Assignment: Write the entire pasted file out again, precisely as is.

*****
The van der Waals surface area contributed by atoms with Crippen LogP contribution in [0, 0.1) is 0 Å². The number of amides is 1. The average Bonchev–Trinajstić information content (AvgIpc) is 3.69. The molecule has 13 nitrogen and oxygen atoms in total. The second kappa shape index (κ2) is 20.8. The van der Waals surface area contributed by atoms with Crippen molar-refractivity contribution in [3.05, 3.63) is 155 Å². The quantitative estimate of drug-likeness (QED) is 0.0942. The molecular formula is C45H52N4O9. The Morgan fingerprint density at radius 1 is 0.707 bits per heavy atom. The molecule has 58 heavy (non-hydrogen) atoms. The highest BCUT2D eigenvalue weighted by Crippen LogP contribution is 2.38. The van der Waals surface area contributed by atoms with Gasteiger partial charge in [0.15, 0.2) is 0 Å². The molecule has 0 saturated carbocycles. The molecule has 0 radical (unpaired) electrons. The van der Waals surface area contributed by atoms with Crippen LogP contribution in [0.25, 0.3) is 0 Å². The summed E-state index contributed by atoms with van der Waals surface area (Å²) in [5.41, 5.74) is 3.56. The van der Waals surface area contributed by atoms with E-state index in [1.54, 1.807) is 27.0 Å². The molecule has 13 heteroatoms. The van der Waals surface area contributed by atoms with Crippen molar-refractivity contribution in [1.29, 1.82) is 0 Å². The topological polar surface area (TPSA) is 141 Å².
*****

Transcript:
The van der Waals surface area contributed by atoms with Crippen LogP contribution in [0, 0.1) is 0 Å². The number of amides is 1. The average Bonchev–Trinajstić information content (AvgIpc) is 3.69. The molecule has 13 nitrogen and oxygen atoms in total. The second kappa shape index (κ2) is 20.8. The van der Waals surface area contributed by atoms with Crippen molar-refractivity contribution in [3.05, 3.63) is 155 Å². The quantitative estimate of drug-likeness (QED) is 0.0942. The molecular formula is C45H52N4O9. The Morgan fingerprint density at radius 1 is 0.707 bits per heavy atom. The molecule has 58 heavy (non-hydrogen) atoms. The highest BCUT2D eigenvalue weighted by Crippen LogP contribution is 2.38. The van der Waals surface area contributed by atoms with Gasteiger partial charge in [0.15, 0.2) is 0 Å². The molecule has 0 saturated carbocycles. The molecule has 0 radical (unpaired) electrons. The van der Waals surface area contributed by atoms with Crippen LogP contribution in [0.25, 0.3) is 0 Å². The summed E-state index contributed by atoms with van der Waals surface area (Å²) in [5.41, 5.74) is 3.56. The van der Waals surface area contributed by atoms with E-state index in [1.54, 1.807) is 27.0 Å². The molecule has 13 heteroatoms. The van der Waals surface area contributed by atoms with Crippen molar-refractivity contribution in [1.29, 1.82) is 0 Å². The topological polar surface area (TPSA) is 141 Å².